This isn’t art for art’s sake, though. This is art for profit, and our next stop will be the Sales Office. Going here, your two options are to sign a contract or to complete a contract and sell some art. Contracts are simply for a specific medium of art. For instance, when you have a contract for a painting, then any painting will do. Signing a contract is as simple as can be. You pick one contract from the four available and put it on a space on your player board. Selling is not much harder. You remove a matching piece from your gallery, take money and flip the contract card over.


But it’s never that easy. Every contract card has a bonus space on the front side. As an executive action, you can move an meepsistant to that space and take the bonus. That’s nice, but the meepsistant is stuck there until you complete the contract and flip it over. Once you do that, the backside of the contract has two more bonus spaces that work the same way as the front. One of those spaces will give you money, the other influence, both based on the color of visitors in your gallery. You decide which of them is open by removing a visitor from your gallery as part of the sales process. I imagine that is the visitor walking out with his new painting, leaving the gallery. And of course the visitor you remove is one that would benefit you for the bonus, were he still around.

Meepsistants placed on the completed side of a bonus card have a good chance to stay there for the rest of the game. You will need more than the two you start the game with. Hiring new meepsistants is one reason to visit the Media Center. You pay a one time fee to hire and get more meepsistants. And some of them, again, come with bonuses attached, mostly in the form of tickets. Or you might go there to promote an artist. The effect of promoting should be obvious, the promoted artist gains fame. How much depends on the number of collectors in your gallery. Collector is one flavor of visitor, and the more you have the more fame promoting brings. You pay for that with your influence, and once again there is a bonus attached to the promotion tiles to take into account.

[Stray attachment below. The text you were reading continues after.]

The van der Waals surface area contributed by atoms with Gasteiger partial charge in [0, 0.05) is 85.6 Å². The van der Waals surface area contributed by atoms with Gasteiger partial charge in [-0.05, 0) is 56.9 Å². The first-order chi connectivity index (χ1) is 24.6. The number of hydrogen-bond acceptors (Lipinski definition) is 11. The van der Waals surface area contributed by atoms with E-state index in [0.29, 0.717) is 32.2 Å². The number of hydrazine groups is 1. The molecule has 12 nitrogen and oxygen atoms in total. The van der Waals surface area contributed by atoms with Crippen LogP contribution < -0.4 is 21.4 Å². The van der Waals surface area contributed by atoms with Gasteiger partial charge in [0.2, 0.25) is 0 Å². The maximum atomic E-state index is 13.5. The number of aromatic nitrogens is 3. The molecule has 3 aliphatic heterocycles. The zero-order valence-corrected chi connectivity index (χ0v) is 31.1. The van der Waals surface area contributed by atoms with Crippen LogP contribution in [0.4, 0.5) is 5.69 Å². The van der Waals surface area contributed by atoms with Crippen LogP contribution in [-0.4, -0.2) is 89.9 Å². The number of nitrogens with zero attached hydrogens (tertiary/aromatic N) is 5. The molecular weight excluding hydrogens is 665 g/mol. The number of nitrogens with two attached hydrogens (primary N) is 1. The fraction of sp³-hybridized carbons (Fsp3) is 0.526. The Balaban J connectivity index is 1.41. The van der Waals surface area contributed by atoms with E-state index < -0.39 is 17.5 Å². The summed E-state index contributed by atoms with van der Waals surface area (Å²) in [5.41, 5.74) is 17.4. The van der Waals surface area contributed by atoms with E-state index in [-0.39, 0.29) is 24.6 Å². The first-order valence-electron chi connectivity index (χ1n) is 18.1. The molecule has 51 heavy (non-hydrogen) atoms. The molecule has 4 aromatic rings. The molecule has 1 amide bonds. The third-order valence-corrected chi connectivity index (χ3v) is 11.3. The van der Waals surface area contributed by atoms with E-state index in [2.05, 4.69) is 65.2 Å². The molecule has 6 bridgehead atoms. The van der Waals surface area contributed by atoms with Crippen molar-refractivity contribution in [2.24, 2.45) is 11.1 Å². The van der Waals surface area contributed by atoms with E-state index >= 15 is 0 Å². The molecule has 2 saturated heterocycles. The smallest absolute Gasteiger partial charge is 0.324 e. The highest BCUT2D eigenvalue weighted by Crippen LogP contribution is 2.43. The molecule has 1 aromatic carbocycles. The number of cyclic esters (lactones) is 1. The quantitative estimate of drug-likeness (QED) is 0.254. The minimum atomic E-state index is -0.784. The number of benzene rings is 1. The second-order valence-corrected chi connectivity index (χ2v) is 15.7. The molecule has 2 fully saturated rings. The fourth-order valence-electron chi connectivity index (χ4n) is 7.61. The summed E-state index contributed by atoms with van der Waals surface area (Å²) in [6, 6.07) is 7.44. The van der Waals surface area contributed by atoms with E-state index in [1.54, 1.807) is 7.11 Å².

That leaves us with the last location, the International Market. The market is a long table with three columns and the main sink for meepsistants. Each space in the market can take only one meepsistant. The three columns have a requirement of what color of visitor you must have in the lobby of your gallery. Not in the gallery proper, in the lobby. I’m getting to the visitors, just bear with me.

One action at the market concerns the top four rows where you find reputation tiles. Those tiles award extra money and influence when the game ends, based on some condition. When you take one, it covers another bonus space on your player board and you take the covered bonus immediately.The remaining three rows are there to make a bid on internationally renowned art. You pay money to place meepsistants here. That money goes towards paying for an extra work of art in the endgame scoring. And, you guessed it, these spaces give you different bonuses as well. There is literally no decision in The Gallerist that only has one single effect.

The lure of free tickets
The lure of free tickets